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In November last year, I read an interesting blog post published by Hubspot*. It discussed the sales trends they anticipated for 2023. Especially the first point that emphasized the importance of us, as providers, not primarily selling solutions but identifying challenges, caught my interest. This is, of course, not a revolutionary or new idea, but it is an area where I believe both us in the consulting industry and our customers have a long way to go, and where the potential for value creation is significant. I am not saying that consultants are no longer experts in delivering good solutions, but perhaps the ability to identify challenges has been somewhat overlooked.

Use specialists to make a "diagnosis"

Imagine that you are sick and want to get well. Is it enough for the doctor to say they have seen sick people before and give you medicine based on this simple criterion? Or do you want the doctor to ask you questions, conduct a thorough diagnosis, and explain the problem before prescribing medication? Do you need to take the medicine once, or perhaps for the rest of your life to get rid of the ailments? Do you need only one type of medicine or maybe several?

I understand that it is a complex landscape with different procurement methods and, in some cases, strict rules, but the message is about the importance of understanding the cause of the problem. It is crucial to give the experts who will fix this issue the opportunity to acquire the knowledge and understanding to handle the task in the best possible way. This goes both ways, and it is not only essential for us as providers to focus on gathering enough data to solve the customers' challenges, but it is also essential for the customer to give us the chance to do just that. Some customers already do this, but in my experience, there are still many who have a long way to go. Would you diagnose yourself during an illness, or would you let a specialist do it?

Involve specialists throughout the process

Acquiring consulting services is often a time-consuming process, and ideally, the problem should have been solved yesterday. To save time and resources, it is tempting to identify what one needs and then search for it in the market. Here, I believe the customer would benefit from being patient and considering the possibilities of sending out a more open request. "This is our problem." "This is what we want to achieve." Then, let the suppliers come up with proposals and show what they believe is the best way to reach the goal, based on the information provided, but also through an ongoing facilitated dialogue throughout the procurement process.

The procurement process may take a bit longer, but I believe it will lead to a better solution, delivery, and a closer partnership, which can also be time and cost-saving in the long run. Consultants are experts in Best Practice and have often been involved in many projects, companies, and industries. So why not take advantage of this expertise during the needs assessment phase as well?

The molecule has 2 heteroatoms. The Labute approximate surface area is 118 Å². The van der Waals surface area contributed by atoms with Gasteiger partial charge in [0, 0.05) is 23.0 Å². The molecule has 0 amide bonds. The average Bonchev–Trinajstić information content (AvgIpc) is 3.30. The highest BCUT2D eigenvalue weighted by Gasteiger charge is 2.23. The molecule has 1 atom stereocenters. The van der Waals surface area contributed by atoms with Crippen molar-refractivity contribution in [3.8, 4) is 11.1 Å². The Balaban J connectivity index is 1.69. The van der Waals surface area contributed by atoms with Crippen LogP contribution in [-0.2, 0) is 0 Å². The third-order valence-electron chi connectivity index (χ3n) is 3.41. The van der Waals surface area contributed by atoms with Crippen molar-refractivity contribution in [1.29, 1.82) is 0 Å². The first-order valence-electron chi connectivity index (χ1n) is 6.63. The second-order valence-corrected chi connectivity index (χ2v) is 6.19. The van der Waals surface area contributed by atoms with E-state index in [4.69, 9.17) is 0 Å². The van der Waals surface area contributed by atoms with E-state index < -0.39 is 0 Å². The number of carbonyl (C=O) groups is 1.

Consultants are experts in Best Practice and have often been involved in many projects, companies, and industries. So why not take advantage of this expertise during the needs assessment phase as well?

Are you doing yourself a disservice?

All too often, I see companies doing themselves a disservice by being overly specific in using long lists of unrealistic "must-have requirements" in procurement requests, only to end up having to go through the procurement process multiple times and eventually having to compromise on the requirements anyway. Is industry experience really essential? Does it have to be one individual consultant solving the task? I believe that customers can benefit even more from the experience consulting firms possess by engaging multiple minds to identify and solve a task. My experience suggests that this almost always leaves the customers satisfied.

Is the selection based on "years of experience" outdated?

With technological advancements increasing exponentially every year, the categorization of competence based on "years of experience" has also become outdated. For example, there would be little point in asking for a consultant with 8 years of experience in ChatGPT. I have encountered several such examples over the years. Consultants should be priced relative to their expertise and how well they can understand and solve the customer's problem, not based on how many years they have been in the workforce.


So, dear customer, give us the opportunity to show you that we understand the problem you are facing and let us together find the solution. Get rid of exclusive procurement requests where the solution to a problem is tied to a single role when it could be solved by a team, and don't search for a superman who doesn't exist. Yes, the procurement process may take a little longer, but I believe it's worth it!


Contact Gard Søhoel - to learn more about how you can create value through challenge identification.


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